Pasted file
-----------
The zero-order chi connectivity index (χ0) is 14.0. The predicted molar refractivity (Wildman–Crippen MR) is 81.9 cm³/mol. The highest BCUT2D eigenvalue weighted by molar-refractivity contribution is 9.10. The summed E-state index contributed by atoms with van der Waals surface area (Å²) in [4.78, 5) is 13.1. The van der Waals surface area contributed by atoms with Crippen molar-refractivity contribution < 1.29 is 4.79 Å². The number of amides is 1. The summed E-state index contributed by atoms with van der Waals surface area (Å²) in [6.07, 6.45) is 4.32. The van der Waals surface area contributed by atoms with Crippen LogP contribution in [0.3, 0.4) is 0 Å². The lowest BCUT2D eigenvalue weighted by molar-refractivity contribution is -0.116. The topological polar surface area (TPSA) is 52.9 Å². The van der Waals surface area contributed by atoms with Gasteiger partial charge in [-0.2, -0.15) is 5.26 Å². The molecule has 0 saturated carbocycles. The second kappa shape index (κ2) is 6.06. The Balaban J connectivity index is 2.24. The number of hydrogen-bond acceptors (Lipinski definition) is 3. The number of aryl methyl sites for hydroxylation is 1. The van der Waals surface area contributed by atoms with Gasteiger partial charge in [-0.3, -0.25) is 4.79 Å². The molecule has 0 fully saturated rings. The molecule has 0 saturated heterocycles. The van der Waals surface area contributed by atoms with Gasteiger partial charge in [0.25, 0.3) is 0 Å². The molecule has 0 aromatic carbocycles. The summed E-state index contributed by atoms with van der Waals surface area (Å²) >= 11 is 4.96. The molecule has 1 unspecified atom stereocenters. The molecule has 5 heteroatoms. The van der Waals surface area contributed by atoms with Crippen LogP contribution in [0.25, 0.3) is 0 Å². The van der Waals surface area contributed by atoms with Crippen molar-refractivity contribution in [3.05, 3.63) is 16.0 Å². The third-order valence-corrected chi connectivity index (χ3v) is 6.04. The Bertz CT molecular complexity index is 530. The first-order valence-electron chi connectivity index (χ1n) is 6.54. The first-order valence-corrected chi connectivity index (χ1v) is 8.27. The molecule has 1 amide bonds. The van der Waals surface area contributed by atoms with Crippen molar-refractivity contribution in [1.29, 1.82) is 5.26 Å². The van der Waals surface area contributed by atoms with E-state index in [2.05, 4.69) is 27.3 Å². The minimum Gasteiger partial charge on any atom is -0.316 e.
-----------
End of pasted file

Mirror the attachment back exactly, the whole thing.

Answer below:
The zero-order chi connectivity index (χ0) is 14.0. The predicted molar refractivity (Wildman–Crippen MR) is 81.9 cm³/mol. The highest BCUT2D eigenvalue weighted by molar-refractivity contribution is 9.10. The summed E-state index contributed by atoms with van der Waals surface area (Å²) in [4.78, 5) is 13.1. The van der Waals surface area contributed by atoms with Crippen molar-refractivity contribution < 1.29 is 4.79 Å². The number of amides is 1. The summed E-state index contributed by atoms with van der Waals surface area (Å²) in [6.07, 6.45) is 4.32. The van der Waals surface area contributed by atoms with Crippen LogP contribution in [0.3, 0.4) is 0 Å². The lowest BCUT2D eigenvalue weighted by molar-refractivity contribution is -0.116. The topological polar surface area (TPSA) is 52.9 Å². The van der Waals surface area contributed by atoms with Gasteiger partial charge in [-0.2, -0.15) is 5.26 Å². The molecule has 0 saturated carbocycles. The second kappa shape index (κ2) is 6.06. The Balaban J connectivity index is 2.24. The number of hydrogen-bond acceptors (Lipinski definition) is 3. The number of aryl methyl sites for hydroxylation is 1. The van der Waals surface area contributed by atoms with Gasteiger partial charge in [-0.3, -0.25) is 4.79 Å². The molecule has 0 fully saturated rings. The molecule has 0 saturated heterocycles. The van der Waals surface area contributed by atoms with Gasteiger partial charge in [0.25, 0.3) is 0 Å². The molecule has 0 aromatic carbocycles. The summed E-state index contributed by atoms with van der Waals surface area (Å²) >= 11 is 4.96. The molecule has 1 unspecified atom stereocenters. The molecule has 5 heteroatoms. The van der Waals surface area contributed by atoms with Crippen LogP contribution in [0.25, 0.3) is 0 Å². The van der Waals surface area contributed by atoms with Crippen molar-refractivity contribution in [3.05, 3.63) is 16.0 Å². The third-order valence-corrected chi connectivity index (χ3v) is 6.04. The Bertz CT molecular complexity index is 530. The first-order valence-electron chi connectivity index (χ1n) is 6.54. The first-order valence-corrected chi connectivity index (χ1v) is 8.27. The molecule has 1 amide bonds. The van der Waals surface area contributed by atoms with Crippen molar-refractivity contribution in [1.29, 1.82) is 5.26 Å². The van der Waals surface area contributed by atoms with E-state index in [2.05, 4.69) is 27.3 Å². The minimum Gasteiger partial charge on any atom is -0.316 e.